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NHS Lanarkshire Warns Future Not Affordable
NHS Lanarkshire has estimated the burden of cost it is facing to care for an increasingly ageing population suffering from multiple long-term conditions.
Lanarkshire has a population is 654,490. By 2035, it will rise slightly overall but with 37,300 more people aged 75 and over.
The board said it would be required to increase beds from 1,691 to 2,132 by 2025, but warned that this approach was “not desirable or affordable.”
The report said the preferred option was a greater shift from acute to community care with inpatient beds or emergency care used only as a “last resort” and hospital “centres of excellence” developed.
The figures was contained in the board’s annual report by the Director of Public Health, Dr Harpreet Kohli, which was published recently.
It comes after Audit Scotland warned that the NHS is facing “unprecedented” cuts to frontline services and ministers have failed to outline a coherent vision for the health system.
Auditor General for Scotland Caroline Gardner said NHS spending was not “keeping pace with increasing demand, rising costs and the needs of a growing and ageing population”.
It warned that the Scottish Government’s overall plan to shift hospital care to the community was not keeping pace with demand.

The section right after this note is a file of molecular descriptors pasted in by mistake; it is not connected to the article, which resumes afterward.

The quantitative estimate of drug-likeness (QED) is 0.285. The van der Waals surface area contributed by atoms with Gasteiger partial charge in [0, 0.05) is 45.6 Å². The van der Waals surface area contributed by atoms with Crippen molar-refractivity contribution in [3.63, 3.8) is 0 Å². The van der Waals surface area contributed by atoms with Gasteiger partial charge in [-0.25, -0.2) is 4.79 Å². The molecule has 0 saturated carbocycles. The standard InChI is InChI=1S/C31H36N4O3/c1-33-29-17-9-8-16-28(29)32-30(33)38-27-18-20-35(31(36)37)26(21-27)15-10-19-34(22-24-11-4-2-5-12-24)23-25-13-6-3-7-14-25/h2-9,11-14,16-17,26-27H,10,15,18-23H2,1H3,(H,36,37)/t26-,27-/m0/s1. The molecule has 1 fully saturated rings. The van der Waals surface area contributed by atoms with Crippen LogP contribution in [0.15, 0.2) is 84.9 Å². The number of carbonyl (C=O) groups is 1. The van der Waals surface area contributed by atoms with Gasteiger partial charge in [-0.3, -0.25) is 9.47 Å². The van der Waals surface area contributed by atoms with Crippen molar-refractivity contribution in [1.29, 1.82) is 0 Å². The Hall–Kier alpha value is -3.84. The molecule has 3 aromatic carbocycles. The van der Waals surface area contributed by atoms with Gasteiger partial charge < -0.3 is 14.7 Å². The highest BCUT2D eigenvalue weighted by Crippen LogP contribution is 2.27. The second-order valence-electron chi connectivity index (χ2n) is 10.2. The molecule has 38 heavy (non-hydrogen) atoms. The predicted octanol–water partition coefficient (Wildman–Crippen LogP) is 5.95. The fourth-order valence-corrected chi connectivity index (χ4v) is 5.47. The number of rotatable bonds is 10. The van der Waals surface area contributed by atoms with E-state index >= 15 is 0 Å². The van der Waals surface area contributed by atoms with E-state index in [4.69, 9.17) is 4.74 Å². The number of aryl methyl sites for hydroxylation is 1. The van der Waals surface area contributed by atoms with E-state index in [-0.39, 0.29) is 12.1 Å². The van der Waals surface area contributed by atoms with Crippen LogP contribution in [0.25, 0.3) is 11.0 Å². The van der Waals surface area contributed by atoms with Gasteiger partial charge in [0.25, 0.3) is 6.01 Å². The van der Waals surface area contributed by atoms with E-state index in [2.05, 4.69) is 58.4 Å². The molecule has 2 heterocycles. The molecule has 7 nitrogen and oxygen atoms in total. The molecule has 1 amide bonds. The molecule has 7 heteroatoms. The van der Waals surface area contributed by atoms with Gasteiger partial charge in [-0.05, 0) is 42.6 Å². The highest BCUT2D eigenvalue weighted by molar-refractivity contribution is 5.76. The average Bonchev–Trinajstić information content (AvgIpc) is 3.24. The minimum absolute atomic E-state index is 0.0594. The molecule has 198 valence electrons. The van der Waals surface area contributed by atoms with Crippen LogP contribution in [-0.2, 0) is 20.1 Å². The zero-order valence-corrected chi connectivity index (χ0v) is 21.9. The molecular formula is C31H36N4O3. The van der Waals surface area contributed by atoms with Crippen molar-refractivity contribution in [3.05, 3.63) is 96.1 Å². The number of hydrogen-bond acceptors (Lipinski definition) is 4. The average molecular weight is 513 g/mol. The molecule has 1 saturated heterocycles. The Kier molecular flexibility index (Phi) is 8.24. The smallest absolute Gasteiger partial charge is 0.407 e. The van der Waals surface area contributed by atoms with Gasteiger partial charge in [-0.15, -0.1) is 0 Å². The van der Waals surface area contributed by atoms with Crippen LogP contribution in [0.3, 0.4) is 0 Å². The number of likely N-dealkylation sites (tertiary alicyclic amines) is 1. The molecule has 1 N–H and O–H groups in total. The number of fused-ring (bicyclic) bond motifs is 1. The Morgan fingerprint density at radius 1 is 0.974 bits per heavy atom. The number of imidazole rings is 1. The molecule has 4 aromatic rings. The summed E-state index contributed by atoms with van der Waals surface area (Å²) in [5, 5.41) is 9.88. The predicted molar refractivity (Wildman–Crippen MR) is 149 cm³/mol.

Health secretary Shona Robison said staffing levels and the health budget are at their highest levels.
NHS Lanarkshire’s annual review also stressed the need for greater preventative measures in the community to tackle rising obesity levels.
More than 70% of the adult population in Lanarkshire is overweight - 74% of males and 68% of females - and one third of children.
Almost a quarter (23.6%) of pregnant women are obese at the first ante-natal appointment.
The review said a community weight-loss programme for the over 16s had led to 60% of participants losing weight and that preventing unhealthy weight in children was a priority.
Another priority was identified to increase uptake of bowel cancer screening, with figures showing a 53% uptake rate.
While there has been a drop in alcohol consumption, there is a greater tendency in Lanarkshire to exceed daily drinking guidelines.
NHS Lanarkshire director of public health Dr Harpreet Kohli said: ““My report discusses NHS Lanarkshire’s proposed healthcare strategy, which outlines how we can provide health services as we live longer with long-term conditions, using prevention, self-management and hospital ‘centres of excellence’.
“Our health improvement actions are tackling Lanarkshire’s relationship with alcohol.
“We have seen a drop in alcohol consumption but we have a problem with a greater tendency in Lanarkshire to exceed daily drinking guidelines, meaning more work still needs to be done.”